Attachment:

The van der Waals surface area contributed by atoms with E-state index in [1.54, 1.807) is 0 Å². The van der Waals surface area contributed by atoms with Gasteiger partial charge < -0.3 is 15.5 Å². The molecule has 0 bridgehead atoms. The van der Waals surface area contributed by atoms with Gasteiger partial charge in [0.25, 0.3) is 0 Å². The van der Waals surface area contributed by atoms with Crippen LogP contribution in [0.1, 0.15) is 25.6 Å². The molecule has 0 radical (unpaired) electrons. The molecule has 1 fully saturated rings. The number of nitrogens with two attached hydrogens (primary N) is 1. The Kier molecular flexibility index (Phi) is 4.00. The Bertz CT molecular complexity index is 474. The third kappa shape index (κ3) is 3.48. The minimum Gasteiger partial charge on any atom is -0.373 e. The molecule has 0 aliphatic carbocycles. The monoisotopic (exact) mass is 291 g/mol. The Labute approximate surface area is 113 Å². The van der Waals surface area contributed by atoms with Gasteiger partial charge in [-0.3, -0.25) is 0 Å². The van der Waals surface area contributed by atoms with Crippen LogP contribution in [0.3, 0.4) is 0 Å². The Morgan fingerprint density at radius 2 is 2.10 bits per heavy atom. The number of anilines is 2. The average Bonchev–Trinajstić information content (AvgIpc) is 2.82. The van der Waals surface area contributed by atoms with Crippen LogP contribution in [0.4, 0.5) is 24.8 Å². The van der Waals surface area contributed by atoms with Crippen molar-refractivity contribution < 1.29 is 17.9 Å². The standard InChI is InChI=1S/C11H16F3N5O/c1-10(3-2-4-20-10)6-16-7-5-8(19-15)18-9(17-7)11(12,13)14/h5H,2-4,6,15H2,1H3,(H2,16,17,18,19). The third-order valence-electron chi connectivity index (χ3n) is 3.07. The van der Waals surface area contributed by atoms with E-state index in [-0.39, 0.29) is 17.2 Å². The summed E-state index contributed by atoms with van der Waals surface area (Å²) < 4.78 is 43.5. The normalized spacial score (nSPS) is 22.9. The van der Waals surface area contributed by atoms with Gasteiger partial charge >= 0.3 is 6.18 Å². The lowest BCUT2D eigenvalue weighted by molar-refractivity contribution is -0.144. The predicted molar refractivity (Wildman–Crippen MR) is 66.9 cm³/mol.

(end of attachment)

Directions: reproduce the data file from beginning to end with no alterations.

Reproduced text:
The van der Waals surface area contributed by atoms with E-state index in [1.54, 1.807) is 0 Å². The van der Waals surface area contributed by atoms with Gasteiger partial charge < -0.3 is 15.5 Å². The molecule has 0 bridgehead atoms. The van der Waals surface area contributed by atoms with Gasteiger partial charge in [0.25, 0.3) is 0 Å². The van der Waals surface area contributed by atoms with Crippen LogP contribution in [0.1, 0.15) is 25.6 Å². The molecule has 0 radical (unpaired) electrons. The molecule has 1 fully saturated rings. The number of nitrogens with two attached hydrogens (primary N) is 1. The Kier molecular flexibility index (Phi) is 4.00. The Bertz CT molecular complexity index is 474. The third kappa shape index (κ3) is 3.48. The minimum Gasteiger partial charge on any atom is -0.373 e. The molecule has 0 aliphatic carbocycles. The monoisotopic (exact) mass is 291 g/mol. The Labute approximate surface area is 113 Å². The van der Waals surface area contributed by atoms with Gasteiger partial charge in [-0.3, -0.25) is 0 Å². The van der Waals surface area contributed by atoms with Crippen LogP contribution in [0.3, 0.4) is 0 Å². The Morgan fingerprint density at radius 2 is 2.10 bits per heavy atom. The number of anilines is 2. The average Bonchev–Trinajstić information content (AvgIpc) is 2.82. The van der Waals surface area contributed by atoms with Crippen LogP contribution in [0.4, 0.5) is 24.8 Å². The van der Waals surface area contributed by atoms with Crippen molar-refractivity contribution < 1.29 is 17.9 Å². The standard InChI is InChI=1S/C11H16F3N5O/c1-10(3-2-4-20-10)6-16-7-5-8(19-15)18-9(17-7)11(12,13)14/h5H,2-4,6,15H2,1H3,(H2,16,17,18,19). The third-order valence-electron chi connectivity index (χ3n) is 3.07. The van der Waals surface area contributed by atoms with E-state index in [-0.39, 0.29) is 17.2 Å². The summed E-state index contributed by atoms with van der Waals surface area (Å²) < 4.78 is 43.5. The normalized spacial score (nSPS) is 22.9. The van der Waals surface area contributed by atoms with Gasteiger partial charge >= 0.3 is 6.18 Å². The lowest BCUT2D eigenvalue weighted by molar-refractivity contribution is -0.144. The predicted molar refractivity (Wildman–Crippen MR) is 66.9 cm³/mol.